Reasoning Semantic Profile of RuleML 1.02

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  • Identifier: http://ruleml.org/1.02/profiles/reasoning
  • Consequence Relation
    The logic must support a consequence relation satisfying Cautious Monotony, Cut and Reflexivity[1].
  • Laws of Deduction:
    Laws of deduction supported by the logic must satisfy the following properties. The properties apply to RuleML elements (in the namespace http://ruleml.org/spec) as specified below, and also to such elements decorated with unqualified attributes and child elements in the RuleML namespace, provided these attributes and elements are declared as annotational in the glossary of the appropriate specification. The inferences from premises with attributes may not be assumed to inherit these attributes. The properties are stated in terms of XML fragments in the normalized serialization, but also apply to any set of XML fragments that would be mapped to these by the official normalizer XSLT transformation.
    The laws are stated in a nontraditional form in order to allow the greatest flexibility in accommodating non-monotonic (esp. non-reflexive), as well as monotonic, logics. The law template is as follows:
    If Q is inferred from theory G union S, then Q is inferred from theory G union T, where G is an arbitrary set of logical formulas, Q is an arbitrary logical formula, and S, T are sets of logical formulas of a specified form.
    In the case that the semantics is reflexive, the law premises would be satisfied if Q is a member of S and G is the empty set. If the law premises are satisfied in this way, then the law conclusion holds and therefore T entails S, which is the traditional form of these laws.
    In all of the following laws, G is an arbitrary set of logical formulas.
    1. Simplification of Conjunction (Conjunction Elimination), modified for variably polyadic conjunction:
      Let P and Q denote logical formulas and ... denote a sequence of zero or more logical formulas enclosed in <formula> tags, with index values adjusted as necessary.
      • If Q is inferred from {G, P, <And> ... </And>}, then Q is inferred from {G, <And><formula index="1">P</formula> ... </And>}.
    2. Conjunction Introduction, modified for polyadic conjunction:
      Let P and Q denote logical formulas, and ... denote a sequence of zero or more logical formulas enclosed in <formula> tags, with index values adjusted as necessary.
      • If Q is inferred from {G, <And></And>}, then Q is inferred from G.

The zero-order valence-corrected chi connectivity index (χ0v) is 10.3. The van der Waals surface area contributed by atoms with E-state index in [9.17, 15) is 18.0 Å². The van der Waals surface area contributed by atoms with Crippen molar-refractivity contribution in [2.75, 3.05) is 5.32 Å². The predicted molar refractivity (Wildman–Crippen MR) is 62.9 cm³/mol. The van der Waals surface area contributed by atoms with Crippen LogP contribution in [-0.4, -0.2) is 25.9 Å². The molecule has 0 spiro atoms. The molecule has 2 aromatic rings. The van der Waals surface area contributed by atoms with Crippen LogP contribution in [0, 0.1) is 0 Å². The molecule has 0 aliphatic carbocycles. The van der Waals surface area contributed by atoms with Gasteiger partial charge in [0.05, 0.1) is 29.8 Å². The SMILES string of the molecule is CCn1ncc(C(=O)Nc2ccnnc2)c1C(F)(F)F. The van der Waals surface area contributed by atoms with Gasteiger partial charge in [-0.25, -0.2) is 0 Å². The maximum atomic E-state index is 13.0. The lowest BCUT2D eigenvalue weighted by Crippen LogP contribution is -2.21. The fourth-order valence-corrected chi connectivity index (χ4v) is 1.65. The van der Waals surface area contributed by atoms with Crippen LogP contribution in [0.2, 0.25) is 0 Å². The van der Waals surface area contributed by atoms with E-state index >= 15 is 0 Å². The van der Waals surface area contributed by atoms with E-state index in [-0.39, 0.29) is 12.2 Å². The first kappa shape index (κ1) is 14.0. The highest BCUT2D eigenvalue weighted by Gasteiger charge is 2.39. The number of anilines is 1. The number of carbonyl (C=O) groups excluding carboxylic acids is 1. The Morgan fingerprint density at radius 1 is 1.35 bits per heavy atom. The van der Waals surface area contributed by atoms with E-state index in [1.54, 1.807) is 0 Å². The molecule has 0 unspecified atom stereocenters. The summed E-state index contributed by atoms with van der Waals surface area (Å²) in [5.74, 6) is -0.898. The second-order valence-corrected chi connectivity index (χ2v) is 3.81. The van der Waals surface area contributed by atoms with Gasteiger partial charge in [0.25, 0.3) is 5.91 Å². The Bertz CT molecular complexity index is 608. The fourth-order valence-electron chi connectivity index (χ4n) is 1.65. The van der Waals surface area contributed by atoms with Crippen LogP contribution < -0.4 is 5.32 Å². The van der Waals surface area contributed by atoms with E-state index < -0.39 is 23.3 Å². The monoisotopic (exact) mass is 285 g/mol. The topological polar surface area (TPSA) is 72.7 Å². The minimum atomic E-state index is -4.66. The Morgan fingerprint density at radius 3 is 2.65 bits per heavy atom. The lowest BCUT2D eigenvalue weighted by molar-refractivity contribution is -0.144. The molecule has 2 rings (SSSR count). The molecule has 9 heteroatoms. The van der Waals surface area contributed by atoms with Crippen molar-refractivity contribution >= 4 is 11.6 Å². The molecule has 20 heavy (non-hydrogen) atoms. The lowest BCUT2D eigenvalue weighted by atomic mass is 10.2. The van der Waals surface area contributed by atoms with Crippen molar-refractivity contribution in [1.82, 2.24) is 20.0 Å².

• If Q is inferred from {G, <And><formula index="1">P</formula> ... </And>}, then Q is inferred from {G, P, <And> ... </And>}.
    3. Modus Ponens:
      Let P, Q, and R denote logical formulas.
      • If R is inferred from {G, P, Q}, then R is inferred from {G, P, <Implies><if>P</if><then>Q</then></Implies>}.
    4. Disjunction Introduction, modified for variably polyadic disjunction:
      Let P and Q denote logical formulas and ... denote a sequence of zero or more logical formulas enclosed in <formula> tags, with index values adjusted as necessary.
      • If Q is inferred from {G, <Or><formula index="1">P</formula> ... </Or>} then Q is inferred from {G, P}.
      • If Q is inferred from {G, <Or><formula index="1">P</formula> ... </Or>}, then Q is inferred from {G, <Or>... </Or>}.
    5. Universal Elimination:
      Let P, Q denote logical formulas, c denote a ground term, and x denote a variable. P(c/x) denotes the result of replacing all free occurrences of x by c.
      • If Q is inferred from {G, P(c/x)}, then Q is inferred from {G, <Forall><declare>x</declare><formula>P</formula></Forall>.
    6. Existential Introduction:
      Let P, Q denote logical formulas, c denote a ground term, and x denote a variable. P(c/x) denotes the result of replacing all free occurrences of x by c.
      • If Q is inferred from {G, <Exists><declare>x</declare><formula>P</formula></Exists>}, then Q is inferred from {G, P(c/x)}.
    7. Substitution for Equivalence:
      Let P and Q denote logical formulas.
      • Let I be the implication with P as premise and Q as conclusion: <Implies><if>P</if><then>Q</then></Implies>.
      • Let J be the implication with Q as premise and P as conclusion: <Implies><if>Q</if><then>P</then></Implies>.
      • Let C be the conjunction of I and J: <And><formula index="1">I</formula><formula index="2">J</formula></And>.
      • Let E be the equivalence with P and Q as arguments: <Equivalence><torso>P</torso><torso>Q</torso></Equivalence>.
      • Let A be a logical formula, and A(X/Y) be the logical formula denoting the result of replacing all occurrences of logical formula Y in A by logical formula X.
      • If Q is inferred from {G, A(E/C)}, then Q is inferred from {G, A}.
      • If Q is inferred from {G, A(C/E)}, then Q is inferred from {G, A}.
  • Laws of Post-conditions: Assertions have no side-effects.
  • Parent: Predefined Semantic Profiles of RuleML 1.02
  • Example: http://deliberation.ruleml.org/1.02/exa/Datalog/datalog_style.ruleml

References

  1. http://plato.stanford.edu/entries/logic-nonmonotonic/